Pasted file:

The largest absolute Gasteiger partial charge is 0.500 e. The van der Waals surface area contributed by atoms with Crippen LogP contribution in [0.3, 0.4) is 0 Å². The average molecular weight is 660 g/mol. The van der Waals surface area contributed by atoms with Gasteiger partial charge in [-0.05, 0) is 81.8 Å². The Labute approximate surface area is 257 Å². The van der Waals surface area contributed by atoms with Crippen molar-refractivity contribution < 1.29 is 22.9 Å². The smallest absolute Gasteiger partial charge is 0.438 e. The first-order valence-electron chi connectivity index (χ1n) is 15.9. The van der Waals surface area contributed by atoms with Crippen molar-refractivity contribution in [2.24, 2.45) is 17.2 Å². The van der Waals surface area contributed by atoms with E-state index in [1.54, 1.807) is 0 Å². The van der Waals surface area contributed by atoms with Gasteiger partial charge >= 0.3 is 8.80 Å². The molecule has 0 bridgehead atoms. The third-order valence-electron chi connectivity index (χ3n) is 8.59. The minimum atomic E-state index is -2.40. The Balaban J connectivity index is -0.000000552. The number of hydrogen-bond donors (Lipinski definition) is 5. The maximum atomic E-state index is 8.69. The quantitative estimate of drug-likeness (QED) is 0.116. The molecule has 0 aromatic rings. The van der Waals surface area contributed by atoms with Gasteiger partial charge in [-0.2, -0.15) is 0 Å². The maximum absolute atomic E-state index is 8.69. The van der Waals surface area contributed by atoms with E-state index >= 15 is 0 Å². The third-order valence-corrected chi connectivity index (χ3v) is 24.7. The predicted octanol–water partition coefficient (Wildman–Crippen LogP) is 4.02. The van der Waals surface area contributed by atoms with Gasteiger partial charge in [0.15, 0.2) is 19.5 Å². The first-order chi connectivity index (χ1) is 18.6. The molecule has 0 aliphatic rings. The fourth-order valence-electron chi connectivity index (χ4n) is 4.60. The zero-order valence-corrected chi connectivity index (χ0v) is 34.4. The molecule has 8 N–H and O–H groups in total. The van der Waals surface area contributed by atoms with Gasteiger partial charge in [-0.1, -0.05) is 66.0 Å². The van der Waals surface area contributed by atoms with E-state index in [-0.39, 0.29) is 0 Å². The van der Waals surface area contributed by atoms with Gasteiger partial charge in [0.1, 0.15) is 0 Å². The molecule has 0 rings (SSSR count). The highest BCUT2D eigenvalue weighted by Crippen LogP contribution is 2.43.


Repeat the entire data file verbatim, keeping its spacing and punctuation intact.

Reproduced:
The largest absolute Gasteiger partial charge is 0.500 e. The van der Waals surface area contributed by atoms with Crippen LogP contribution in [0.3, 0.4) is 0 Å². The average molecular weight is 660 g/mol. The van der Waals surface area contributed by atoms with Gasteiger partial charge in [-0.05, 0) is 81.8 Å². The Labute approximate surface area is 257 Å². The van der Waals surface area contributed by atoms with Crippen molar-refractivity contribution < 1.29 is 22.9 Å². The smallest absolute Gasteiger partial charge is 0.438 e. The first-order valence-electron chi connectivity index (χ1n) is 15.9. The van der Waals surface area contributed by atoms with Crippen molar-refractivity contribution in [2.24, 2.45) is 17.2 Å². The van der Waals surface area contributed by atoms with E-state index in [1.54, 1.807) is 0 Å². The van der Waals surface area contributed by atoms with Gasteiger partial charge >= 0.3 is 8.80 Å². The molecule has 0 bridgehead atoms. The third-order valence-electron chi connectivity index (χ3n) is 8.59. The minimum atomic E-state index is -2.40. The Balaban J connectivity index is -0.000000552. The number of hydrogen-bond donors (Lipinski definition) is 5. The maximum atomic E-state index is 8.69. The quantitative estimate of drug-likeness (QED) is 0.116. The molecule has 0 aromatic rings. The van der Waals surface area contributed by atoms with Gasteiger partial charge in [-0.2, -0.15) is 0 Å². The maximum absolute atomic E-state index is 8.69. The van der Waals surface area contributed by atoms with E-state index >= 15 is 0 Å². The third-order valence-corrected chi connectivity index (χ3v) is 24.7. The predicted octanol–water partition coefficient (Wildman–Crippen LogP) is 4.02. The van der Waals surface area contributed by atoms with Gasteiger partial charge in [0.15, 0.2) is 19.5 Å². The first-order chi connectivity index (χ1) is 18.6. The molecule has 0 aliphatic rings. The fourth-order valence-electron chi connectivity index (χ4n) is 4.60. The zero-order valence-corrected chi connectivity index (χ0v) is 34.4. The molecule has 8 N–H and O–H groups in total. The van der Waals surface area contributed by atoms with Gasteiger partial charge in [-0.1, -0.05) is 66.0 Å². The van der Waals surface area contributed by atoms with E-state index in [-0.39, 0.29) is 0 Å². The van der Waals surface area contributed by atoms with Gasteiger partial charge in [0.1, 0.15) is 0 Å². The molecule has 0 rings (SSSR count). The highest BCUT2D eigenvalue weighted by Crippen LogP contribution is 2.43.